Kennedy holds book signing at GBCPL
She was a little girl from Barbour County, with a stay-at-home mom and a dad who served as a judge. Then one day her father decided to step away from his judgeship and run for governor in 1958.
That little girl was Peggy Wallace, and both her parents, George and Lurleen Wallace, served in Alabama’s highest office through some of the state’s and nation’s most turbulent years.
The book is not a historical narrative, but the reflections of a daughter, wife and mother who had to come to terms with her larger-than-life father’s controversial rhetoric and his infamous “stand in the schoolhouse door” and reconcile it all with her own personal beliefs.
Peggy Wallace Kennedy and her husband, Justice H. Mark Kennedy, journeyed to the Camellia City for a special event at the Greenville-Butler County Public Library Monday night.
Wallace Kennedy’s memoir, The Broken Road: George Wallace and a Daughter’s Journey to Reconciliation, was published in late 2019 to considerable critical acclaim.
Those in attendance heard Wallace Kennedy read several passages from her book, some touchingly poignant and not without pain, and others filled with the humor that perhaps only a true southerner can understand.
Her father’s failed attempt to win the governorship in 1958 left him unemployed, unhappy and often absent from home, with a family teetering on the edge of poverty.
But there was that saving grace. When things got particularly bad at their home in Clayton, their mother would round up the kids and head to a happier place. “Look for the broken road,” she would tell them as she drove. The abandoned road bed, buckled and bent by heat and time and enveloped in kudzu vines, was not far from a place where there was food and love and no one arguing — their grandparents’ home.
It was Lurleen Wallace’s desire not to see her family return to that former life of poverty that led her to run for governor when her husband was no longer eligible for another term.
“I did not want my mother to run. And I told her . . . I did not know she had cancer but she knew, even before she ran. She was only in office for 18 months . . . but during that time she bought and furnished a house for us to live in after she was gone. She was trying to take care of us,” Wallace Kennedy explained.
The proper young lady who was taught “to smile, sit straight, and not speak up” as her adored father took the political stage eventually had to find her way, and her voice, as she crafted her own chapter in the Wallace saga.
She recalled a visit the Kennedys made in the mid-1990s with their nine-year-old son Burns to the Martin Luther King, Jr. exhibit in Atlanta.
“As we moved through the exhibits, we turned a corner to face photographs of the Edmund Pettis Bridge, the bombed-out 16th Street Baptist Church, fire hoses and dogs in Birmingham and Daddy standing in the schoolhouse door. Burns turned to me. ‘Why did Paw Paw do those things to other people?’ I knelt beside Burns and drew him close. ‘Paw Paw never told me why he did those things to other people. But I do know that he was wrong. So maybe it will just have to be up to you and me to help make things right.’”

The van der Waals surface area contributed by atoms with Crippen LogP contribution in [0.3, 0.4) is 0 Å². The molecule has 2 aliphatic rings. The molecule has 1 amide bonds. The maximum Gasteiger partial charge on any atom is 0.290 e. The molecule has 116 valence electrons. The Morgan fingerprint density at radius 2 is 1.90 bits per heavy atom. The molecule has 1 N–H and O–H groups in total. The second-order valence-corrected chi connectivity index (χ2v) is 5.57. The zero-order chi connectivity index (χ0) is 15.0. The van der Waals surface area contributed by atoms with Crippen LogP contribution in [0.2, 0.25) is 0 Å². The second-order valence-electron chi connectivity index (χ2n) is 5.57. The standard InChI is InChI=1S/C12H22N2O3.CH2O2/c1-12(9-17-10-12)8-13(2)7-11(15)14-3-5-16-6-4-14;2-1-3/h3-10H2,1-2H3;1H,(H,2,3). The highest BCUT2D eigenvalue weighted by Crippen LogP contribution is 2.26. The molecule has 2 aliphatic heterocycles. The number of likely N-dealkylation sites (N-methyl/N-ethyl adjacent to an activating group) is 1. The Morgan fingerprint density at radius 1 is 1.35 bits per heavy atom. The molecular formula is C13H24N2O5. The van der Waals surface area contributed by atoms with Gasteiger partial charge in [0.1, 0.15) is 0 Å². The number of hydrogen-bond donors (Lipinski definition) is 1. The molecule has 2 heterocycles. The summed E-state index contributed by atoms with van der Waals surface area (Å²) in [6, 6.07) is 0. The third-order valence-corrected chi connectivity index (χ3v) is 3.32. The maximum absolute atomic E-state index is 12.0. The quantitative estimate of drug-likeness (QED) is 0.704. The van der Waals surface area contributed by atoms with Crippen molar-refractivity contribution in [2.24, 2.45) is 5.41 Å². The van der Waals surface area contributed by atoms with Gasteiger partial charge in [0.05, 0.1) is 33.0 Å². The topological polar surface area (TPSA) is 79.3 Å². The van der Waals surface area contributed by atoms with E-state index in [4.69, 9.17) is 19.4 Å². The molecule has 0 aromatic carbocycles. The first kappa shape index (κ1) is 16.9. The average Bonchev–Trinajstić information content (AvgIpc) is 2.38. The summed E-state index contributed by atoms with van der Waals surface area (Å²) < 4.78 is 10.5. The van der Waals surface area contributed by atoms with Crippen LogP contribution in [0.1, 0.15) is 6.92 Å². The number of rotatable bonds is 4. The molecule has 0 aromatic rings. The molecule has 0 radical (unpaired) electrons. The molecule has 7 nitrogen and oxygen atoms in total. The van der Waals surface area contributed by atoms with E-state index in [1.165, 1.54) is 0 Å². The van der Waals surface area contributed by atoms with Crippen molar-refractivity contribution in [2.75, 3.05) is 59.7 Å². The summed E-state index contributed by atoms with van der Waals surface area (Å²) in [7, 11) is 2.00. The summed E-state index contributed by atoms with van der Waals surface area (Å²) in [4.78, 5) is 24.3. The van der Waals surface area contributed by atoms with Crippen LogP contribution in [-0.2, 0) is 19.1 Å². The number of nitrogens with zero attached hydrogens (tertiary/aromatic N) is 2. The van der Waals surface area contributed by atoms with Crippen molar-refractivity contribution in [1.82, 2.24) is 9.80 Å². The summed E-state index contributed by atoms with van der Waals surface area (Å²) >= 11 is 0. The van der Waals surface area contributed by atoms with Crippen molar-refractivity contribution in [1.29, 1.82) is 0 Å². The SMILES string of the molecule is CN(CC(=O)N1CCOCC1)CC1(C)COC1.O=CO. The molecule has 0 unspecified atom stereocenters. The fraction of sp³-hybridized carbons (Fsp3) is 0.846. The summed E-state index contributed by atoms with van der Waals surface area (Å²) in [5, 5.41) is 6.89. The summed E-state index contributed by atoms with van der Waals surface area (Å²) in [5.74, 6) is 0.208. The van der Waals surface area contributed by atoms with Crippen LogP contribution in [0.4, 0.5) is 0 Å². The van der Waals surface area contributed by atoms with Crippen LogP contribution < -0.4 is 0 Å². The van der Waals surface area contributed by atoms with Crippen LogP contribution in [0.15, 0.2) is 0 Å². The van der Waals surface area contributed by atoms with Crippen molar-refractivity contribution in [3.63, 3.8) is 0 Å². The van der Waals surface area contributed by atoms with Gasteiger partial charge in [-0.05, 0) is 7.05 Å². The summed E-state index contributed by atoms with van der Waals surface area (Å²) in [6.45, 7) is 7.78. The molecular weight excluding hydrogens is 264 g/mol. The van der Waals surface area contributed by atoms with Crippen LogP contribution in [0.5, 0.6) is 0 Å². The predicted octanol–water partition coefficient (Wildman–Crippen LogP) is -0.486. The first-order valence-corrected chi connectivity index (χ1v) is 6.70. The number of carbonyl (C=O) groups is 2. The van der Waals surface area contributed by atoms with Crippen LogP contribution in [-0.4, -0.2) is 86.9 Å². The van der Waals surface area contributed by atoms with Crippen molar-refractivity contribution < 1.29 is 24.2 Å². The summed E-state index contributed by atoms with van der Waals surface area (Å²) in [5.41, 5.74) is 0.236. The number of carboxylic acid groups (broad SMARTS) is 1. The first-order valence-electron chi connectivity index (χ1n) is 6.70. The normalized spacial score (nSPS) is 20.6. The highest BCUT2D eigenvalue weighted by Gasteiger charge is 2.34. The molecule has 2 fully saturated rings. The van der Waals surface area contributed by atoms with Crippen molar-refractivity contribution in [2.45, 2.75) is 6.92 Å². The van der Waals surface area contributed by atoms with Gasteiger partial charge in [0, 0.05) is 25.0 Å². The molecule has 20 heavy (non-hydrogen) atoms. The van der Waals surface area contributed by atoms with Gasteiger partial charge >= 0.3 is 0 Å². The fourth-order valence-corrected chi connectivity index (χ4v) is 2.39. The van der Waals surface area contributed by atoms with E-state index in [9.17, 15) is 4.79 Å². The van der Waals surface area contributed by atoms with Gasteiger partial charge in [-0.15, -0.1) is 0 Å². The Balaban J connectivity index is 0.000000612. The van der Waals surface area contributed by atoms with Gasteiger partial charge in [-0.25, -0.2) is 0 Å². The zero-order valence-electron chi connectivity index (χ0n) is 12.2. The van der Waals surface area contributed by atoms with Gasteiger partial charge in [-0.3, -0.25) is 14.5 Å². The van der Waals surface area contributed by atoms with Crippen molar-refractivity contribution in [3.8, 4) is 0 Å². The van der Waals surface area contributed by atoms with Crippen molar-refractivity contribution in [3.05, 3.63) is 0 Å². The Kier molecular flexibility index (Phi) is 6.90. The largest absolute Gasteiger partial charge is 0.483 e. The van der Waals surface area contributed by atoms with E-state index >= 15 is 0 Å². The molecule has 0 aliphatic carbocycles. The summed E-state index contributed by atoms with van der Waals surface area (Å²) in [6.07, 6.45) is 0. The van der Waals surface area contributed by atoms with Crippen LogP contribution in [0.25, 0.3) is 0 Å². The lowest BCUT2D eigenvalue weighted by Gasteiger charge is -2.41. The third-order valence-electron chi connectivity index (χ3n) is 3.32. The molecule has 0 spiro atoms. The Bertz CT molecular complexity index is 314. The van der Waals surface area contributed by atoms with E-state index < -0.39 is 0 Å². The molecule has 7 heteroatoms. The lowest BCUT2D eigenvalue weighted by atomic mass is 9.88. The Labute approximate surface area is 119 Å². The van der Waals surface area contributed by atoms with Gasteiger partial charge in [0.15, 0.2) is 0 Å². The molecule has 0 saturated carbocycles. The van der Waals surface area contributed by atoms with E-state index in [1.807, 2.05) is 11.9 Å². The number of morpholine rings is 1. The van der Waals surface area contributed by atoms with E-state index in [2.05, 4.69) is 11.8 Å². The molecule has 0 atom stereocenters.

Wallace Kennedy began speaking to groups all over the country as part of her effort to establish common ground between the races and seek reconciliation. In 2009, she was asked to be a part of an event at Selma’s Edmund Pettis Bridge along with legendary civil rights activists John Lewis, Joseph Lowery, Jesse Jackson, and America’s first African-American attorney general, Eric Holder. At first, she shied away from involvement. She knew it would be a difficult test for the daughter of the man who had allowed the beatings of some of the very people she would be addressing that day to speak before them. But, somehow, Wallace Kennedy knew she had to do it.
“My mouth was so dry in their company my little handler just kept giving me mints . . . and then John Lewis took my hand and together, we walked onto the bridge,” she recalled.
Lewis asked Wallace Kennedy to accompany him to the side of the bridge. Standing at the bridge’s rail, He told Wallace Kennedy, “Peggy, crossing that bridge with you shows how far the human heart can go.”
As the pair stood there watching the Alabama River below them, Lewis added these words: “Well, sister, I guess it’s time for us to move forward . . .”
Wallace Kennedy said in those moments she finally felt she had found the courage to step away and find her true self.
For almost 10 years she worked on sharing her story through writing her memoirs, aided by her husband, and with the willing support of the couple’s two sons and their wives. From proofreading chapters to researching the quotes from southern writers that graced the beginning of each chapter, The Broken Road proved to be a family affair.
Justice Kennedy described his wife as a very courageous woman. “You look at her, and she’s not very large in stature. But I have learned there is a formidable woman inside that little frame,” he said, adding, “We really believe this book can make a difference for people across the country.”
Both the Kennedys expressed their pleasure in being able to speak to a hometown crowd. “I look around and see my classmates, teachers, old friends and of course, family here and it’s really wonderful,” Justice Kennedy said.
“Greenville will always have such a special place in my heart,” Wallace Kennedy added.
The Kennedys held a brief Q & A with their audience after they spoke, and closed out the event with book signings and the chance to chat with those in attendance.
The couple said they would soon be returning to their book tour schedule, but encouraged those who lived locally and did not yet have their copies of the memoir to feel free to give their copies to one of Mark’s family members “and they will get them to us and we’ll get them signed and returned,” Mark Kennedy said.